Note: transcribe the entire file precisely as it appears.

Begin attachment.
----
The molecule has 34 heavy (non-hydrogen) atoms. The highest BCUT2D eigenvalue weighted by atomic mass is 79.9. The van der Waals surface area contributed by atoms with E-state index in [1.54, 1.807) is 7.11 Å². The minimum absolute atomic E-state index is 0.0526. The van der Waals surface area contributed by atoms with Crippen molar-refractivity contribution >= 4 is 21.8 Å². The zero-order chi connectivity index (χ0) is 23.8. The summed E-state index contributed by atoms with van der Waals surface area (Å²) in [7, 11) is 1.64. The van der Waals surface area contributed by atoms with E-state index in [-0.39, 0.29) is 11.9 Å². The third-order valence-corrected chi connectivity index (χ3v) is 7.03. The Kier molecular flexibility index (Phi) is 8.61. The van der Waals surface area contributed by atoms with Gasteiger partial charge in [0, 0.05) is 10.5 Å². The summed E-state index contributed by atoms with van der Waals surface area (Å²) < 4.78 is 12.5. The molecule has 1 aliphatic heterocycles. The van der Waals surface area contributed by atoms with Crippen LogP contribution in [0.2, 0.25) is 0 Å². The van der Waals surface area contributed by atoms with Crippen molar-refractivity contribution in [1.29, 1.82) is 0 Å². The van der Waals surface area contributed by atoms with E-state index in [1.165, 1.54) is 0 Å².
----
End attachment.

The molecule has 34 heavy (non-hydrogen) atoms. The highest BCUT2D eigenvalue weighted by atomic mass is 79.9. The van der Waals surface area contributed by atoms with E-state index in [1.54, 1.807) is 7.11 Å². The minimum absolute atomic E-state index is 0.0526. The van der Waals surface area contributed by atoms with Crippen molar-refractivity contribution >= 4 is 21.8 Å². The zero-order chi connectivity index (χ0) is 23.8. The summed E-state index contributed by atoms with van der Waals surface area (Å²) in [7, 11) is 1.64. The van der Waals surface area contributed by atoms with E-state index in [-0.39, 0.29) is 11.9 Å². The third-order valence-corrected chi connectivity index (χ3v) is 7.03. The Kier molecular flexibility index (Phi) is 8.61. The van der Waals surface area contributed by atoms with Gasteiger partial charge in [0, 0.05) is 10.5 Å². The summed E-state index contributed by atoms with van der Waals surface area (Å²) < 4.78 is 12.5. The molecule has 1 aliphatic heterocycles. The van der Waals surface area contributed by atoms with Crippen LogP contribution in [0.2, 0.25) is 0 Å². The van der Waals surface area contributed by atoms with Crippen molar-refractivity contribution in [1.29, 1.82) is 0 Å². The van der Waals surface area contributed by atoms with E-state index in [1.165, 1.54) is 0 Å².